Day 1 opening is basically a polite version of Black Friday at Walmart. Onsite interview slots fill up fast, so be sure to visit your high interest companies within a few hours of the doors opening. My game plan was always to do a quick sweep of the conference, talk to a few companies I wasn’t very interested in to warm up, and then visit my top picks. Expect to spend your entire day one distributing your resume and visiting booths.

Have your pitch ready to go

It helps a lot to know what you’re going to say when you finally get to talk to a representative at the booth. Here’s what I usually do:

While standing in line, I consult my research on the company. I connect the dots on how my interests mesh with the company. I take out my resume folder.

When I am in front of the recruiter, the conversation usually goes like this:

“Hi! I’m Emily Warman, nice to meet you!” “Hi! I’m a recruiter, nice to meet you too. What’s up?” “I’m a 4th year computer science major looking for full time jobs. I’m really interested in your company because [insert your reason here]. Are you hiring?”

At this point, they usually say yes and ask for your resume. If they don’t ask for your resume, this is a good time to ask if you can give it to them. Typically, they will look at it immediately. They may ask you some questions about your resume. These should be easy to answer because you did all of the things on your resume. Be technical, but brief. Frequently, the recruiter you’re talking to is an engineer as well, so they appreciate some technical depth on the answers. Sometimes they will ask you a light technical interview question. This is a good sign. If they like your answer, you’re probably about to schedule an onsite interview with them.

If there’s not a huge line, asking questions about the recruiter’s experience at the company is a great way to keep the conversation rolling. I like to ask how long they’ve worked there, their role, what office they work at, and what they love about their company.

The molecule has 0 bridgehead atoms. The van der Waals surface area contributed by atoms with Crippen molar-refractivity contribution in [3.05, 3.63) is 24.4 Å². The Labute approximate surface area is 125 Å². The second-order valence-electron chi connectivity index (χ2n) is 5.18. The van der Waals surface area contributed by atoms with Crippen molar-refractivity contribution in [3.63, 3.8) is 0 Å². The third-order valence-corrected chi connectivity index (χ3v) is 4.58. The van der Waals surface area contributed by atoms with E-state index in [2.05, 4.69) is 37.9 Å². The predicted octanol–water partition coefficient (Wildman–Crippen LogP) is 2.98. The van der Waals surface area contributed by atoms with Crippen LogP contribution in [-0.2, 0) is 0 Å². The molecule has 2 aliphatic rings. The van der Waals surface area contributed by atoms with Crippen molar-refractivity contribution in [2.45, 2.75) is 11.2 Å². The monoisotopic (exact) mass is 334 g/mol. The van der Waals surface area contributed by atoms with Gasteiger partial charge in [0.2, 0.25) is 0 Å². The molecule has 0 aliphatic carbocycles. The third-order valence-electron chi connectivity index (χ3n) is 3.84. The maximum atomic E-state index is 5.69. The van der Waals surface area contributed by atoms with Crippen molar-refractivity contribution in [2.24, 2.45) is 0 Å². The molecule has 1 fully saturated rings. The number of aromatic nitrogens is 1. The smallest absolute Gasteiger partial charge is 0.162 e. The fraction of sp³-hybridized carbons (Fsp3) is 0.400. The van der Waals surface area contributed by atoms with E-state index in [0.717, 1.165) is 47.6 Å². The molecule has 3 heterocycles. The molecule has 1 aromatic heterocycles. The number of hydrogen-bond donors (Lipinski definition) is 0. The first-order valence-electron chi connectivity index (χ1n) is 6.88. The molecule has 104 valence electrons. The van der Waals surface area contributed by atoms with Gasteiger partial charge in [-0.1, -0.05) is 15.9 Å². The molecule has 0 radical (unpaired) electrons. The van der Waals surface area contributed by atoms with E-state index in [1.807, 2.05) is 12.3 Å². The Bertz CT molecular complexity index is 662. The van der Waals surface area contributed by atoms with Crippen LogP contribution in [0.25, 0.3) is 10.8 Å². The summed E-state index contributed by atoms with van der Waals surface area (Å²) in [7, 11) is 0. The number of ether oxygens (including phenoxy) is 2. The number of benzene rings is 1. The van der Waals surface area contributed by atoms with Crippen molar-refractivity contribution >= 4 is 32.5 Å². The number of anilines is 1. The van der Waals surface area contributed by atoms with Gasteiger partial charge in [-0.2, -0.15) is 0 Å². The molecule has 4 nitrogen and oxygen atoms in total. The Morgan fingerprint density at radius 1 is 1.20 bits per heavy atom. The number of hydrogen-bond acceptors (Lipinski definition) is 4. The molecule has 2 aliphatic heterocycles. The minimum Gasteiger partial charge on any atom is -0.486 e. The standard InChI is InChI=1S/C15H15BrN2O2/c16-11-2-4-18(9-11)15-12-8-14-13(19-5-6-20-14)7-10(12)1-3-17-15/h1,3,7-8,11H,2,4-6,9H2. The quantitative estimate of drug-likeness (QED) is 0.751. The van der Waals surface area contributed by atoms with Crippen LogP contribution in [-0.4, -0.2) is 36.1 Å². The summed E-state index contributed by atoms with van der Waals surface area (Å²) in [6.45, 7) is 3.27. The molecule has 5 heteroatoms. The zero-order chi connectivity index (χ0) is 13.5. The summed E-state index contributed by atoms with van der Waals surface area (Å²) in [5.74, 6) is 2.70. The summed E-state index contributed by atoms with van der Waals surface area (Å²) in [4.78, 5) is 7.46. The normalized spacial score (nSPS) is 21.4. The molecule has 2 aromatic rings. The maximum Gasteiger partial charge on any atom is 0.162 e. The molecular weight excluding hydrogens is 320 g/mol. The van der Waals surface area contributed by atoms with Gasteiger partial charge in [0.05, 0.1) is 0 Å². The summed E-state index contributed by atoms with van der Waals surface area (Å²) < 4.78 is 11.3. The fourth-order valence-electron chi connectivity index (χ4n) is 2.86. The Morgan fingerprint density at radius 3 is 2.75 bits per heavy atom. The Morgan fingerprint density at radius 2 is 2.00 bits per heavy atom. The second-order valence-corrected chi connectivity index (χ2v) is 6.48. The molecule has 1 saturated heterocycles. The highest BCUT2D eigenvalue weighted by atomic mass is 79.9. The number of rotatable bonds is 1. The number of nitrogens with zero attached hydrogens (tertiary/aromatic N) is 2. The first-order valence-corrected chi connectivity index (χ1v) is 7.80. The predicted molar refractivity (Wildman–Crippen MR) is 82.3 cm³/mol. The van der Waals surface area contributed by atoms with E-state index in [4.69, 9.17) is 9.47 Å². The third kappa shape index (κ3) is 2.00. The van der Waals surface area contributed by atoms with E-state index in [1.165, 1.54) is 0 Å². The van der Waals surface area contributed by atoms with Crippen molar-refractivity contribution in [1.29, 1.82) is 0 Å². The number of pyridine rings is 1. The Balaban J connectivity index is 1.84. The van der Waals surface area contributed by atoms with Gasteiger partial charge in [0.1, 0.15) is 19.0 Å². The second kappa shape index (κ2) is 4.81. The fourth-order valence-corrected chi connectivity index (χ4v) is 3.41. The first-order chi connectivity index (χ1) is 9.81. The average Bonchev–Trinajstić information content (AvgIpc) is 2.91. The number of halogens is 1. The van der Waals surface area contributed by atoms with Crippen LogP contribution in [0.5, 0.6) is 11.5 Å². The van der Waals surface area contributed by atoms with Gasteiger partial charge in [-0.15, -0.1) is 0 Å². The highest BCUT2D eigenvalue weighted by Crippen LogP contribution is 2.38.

At the end of the conversation, they may ask to schedule an onsite interview. If so, congrats! You did it! If they invite you to an evening event, that’s also a good sign. Do your best to attend, even if you have to leave early for a conflicting event. Usually events are in walking distance of the convention center. If the company doesn’t schedule an interview with you, fear not. They may contact you after the day ends. Which leads us to our next point…

Keep your ringer on and check your phone often

Lots of companies will schedule interviews after they had the chance to review all of the resumes they’ve received that day. Keep an eye on your calls, texts, and email inbox. These communications are super time sensitive. Don’t worry about spending too much time formulating a response. Speed is way more important than perfect wording. Make sure you write down all of your interview times and meeting places as you receive them so you don’t double book! Try to get as much information as you can about the format of the interview from your point of contact. They will likely tell you if the interview is technical or not, but may not tell you if the interview will be on a whiteboard or a computer.

Interview performance != your worth or intelligence

You may totally screw up an onsite interview. I certainly did, multiple times. My first interview with Facebook was a disaster. They asked me a simple algorithm question that I totally blanked on. I had no idea where to start. I had a horrible attitude about it; I definitely cried a little and the interview ended very early. I still cringe thinking about it.

Technical interviews are so hard. Take comfort in knowing that we all mess up interviews and that you get better at interviewing every time you do one. Know that you can interview at the company again next year. I interviewed with Facebook again at GHC the following year (and still didn’t pass the interview 🙃). All you can do is keep your chin up and slay the next one. My Bloomberg interview later that day was awesome and I got the internship!

GHC isn’t all about interviews

This point is pretty obvious, but there’s a lot more to GHC than the career fair. Definitely attend the opening ceremonies and the keynote. Connect with others you know attending GHC and have coffee or a snack together. Companies host tons of events or speakers with free food and swag that may not be written about in the official GHC guide. Definitely attend any events that you hear about because they’re a blast and it’s easy to meet people! One of my favorite memories of GHC was talking to a senior executive of GE at an afterparty and hearing about her 30+ year career in technology. Don’t get so wrapped up in interviewing that you forget to enjoy all GHC has to offer.

I hope these tips help you land tons of conference interviews this year! Good luck!